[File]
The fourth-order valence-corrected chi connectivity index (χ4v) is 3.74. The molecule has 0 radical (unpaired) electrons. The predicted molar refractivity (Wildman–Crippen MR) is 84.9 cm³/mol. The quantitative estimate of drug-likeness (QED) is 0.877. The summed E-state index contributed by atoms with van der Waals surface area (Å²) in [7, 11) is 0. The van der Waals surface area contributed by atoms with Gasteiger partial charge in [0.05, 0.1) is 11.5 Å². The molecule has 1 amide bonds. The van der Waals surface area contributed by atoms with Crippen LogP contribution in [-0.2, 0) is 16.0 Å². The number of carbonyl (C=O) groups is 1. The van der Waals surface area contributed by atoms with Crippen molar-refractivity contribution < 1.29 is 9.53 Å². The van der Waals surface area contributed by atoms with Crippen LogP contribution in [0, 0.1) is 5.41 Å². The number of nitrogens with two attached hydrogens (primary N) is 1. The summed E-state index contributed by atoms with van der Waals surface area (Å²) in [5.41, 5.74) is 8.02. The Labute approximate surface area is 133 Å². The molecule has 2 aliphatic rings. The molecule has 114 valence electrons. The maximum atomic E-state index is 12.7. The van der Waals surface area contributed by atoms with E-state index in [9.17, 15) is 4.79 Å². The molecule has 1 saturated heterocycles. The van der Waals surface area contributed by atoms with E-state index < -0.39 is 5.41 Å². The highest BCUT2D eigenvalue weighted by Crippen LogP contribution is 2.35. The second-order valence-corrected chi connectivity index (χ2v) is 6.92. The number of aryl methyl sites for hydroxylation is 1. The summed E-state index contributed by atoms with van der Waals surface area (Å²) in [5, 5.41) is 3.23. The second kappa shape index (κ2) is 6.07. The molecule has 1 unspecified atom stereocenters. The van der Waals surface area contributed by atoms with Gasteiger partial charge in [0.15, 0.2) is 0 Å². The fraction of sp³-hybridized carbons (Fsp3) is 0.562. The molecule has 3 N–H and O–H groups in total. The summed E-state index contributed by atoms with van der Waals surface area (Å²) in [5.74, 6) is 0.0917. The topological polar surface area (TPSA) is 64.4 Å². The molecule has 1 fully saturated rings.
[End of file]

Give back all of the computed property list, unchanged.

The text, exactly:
The fourth-order valence-corrected chi connectivity index (χ4v) is 3.74. The molecule has 0 radical (unpaired) electrons. The predicted molar refractivity (Wildman–Crippen MR) is 84.9 cm³/mol. The quantitative estimate of drug-likeness (QED) is 0.877. The summed E-state index contributed by atoms with van der Waals surface area (Å²) in [7, 11) is 0. The van der Waals surface area contributed by atoms with Gasteiger partial charge in [0.05, 0.1) is 11.5 Å². The molecule has 1 amide bonds. The van der Waals surface area contributed by atoms with Crippen LogP contribution in [-0.2, 0) is 16.0 Å². The number of carbonyl (C=O) groups is 1. The van der Waals surface area contributed by atoms with Crippen molar-refractivity contribution < 1.29 is 9.53 Å². The van der Waals surface area contributed by atoms with Crippen LogP contribution in [0, 0.1) is 5.41 Å². The number of nitrogens with two attached hydrogens (primary N) is 1. The summed E-state index contributed by atoms with van der Waals surface area (Å²) in [5.41, 5.74) is 8.02. The Labute approximate surface area is 133 Å². The molecule has 2 aliphatic rings. The molecule has 114 valence electrons. The maximum atomic E-state index is 12.7. The van der Waals surface area contributed by atoms with E-state index in [9.17, 15) is 4.79 Å². The molecule has 1 saturated heterocycles. The van der Waals surface area contributed by atoms with E-state index < -0.39 is 5.41 Å². The highest BCUT2D eigenvalue weighted by Crippen LogP contribution is 2.35. The second-order valence-corrected chi connectivity index (χ2v) is 6.92. The number of aryl methyl sites for hydroxylation is 1. The summed E-state index contributed by atoms with van der Waals surface area (Å²) in [5, 5.41) is 3.23. The second kappa shape index (κ2) is 6.07. The molecule has 1 unspecified atom stereocenters. The van der Waals surface area contributed by atoms with Gasteiger partial charge in [0.15, 0.2) is 0 Å². The fraction of sp³-hybridized carbons (Fsp3) is 0.562. The molecule has 3 N–H and O–H groups in total. The summed E-state index contributed by atoms with van der Waals surface area (Å²) in [5.74, 6) is 0.0917. The topological polar surface area (TPSA) is 64.4 Å². The molecule has 1 fully saturated rings.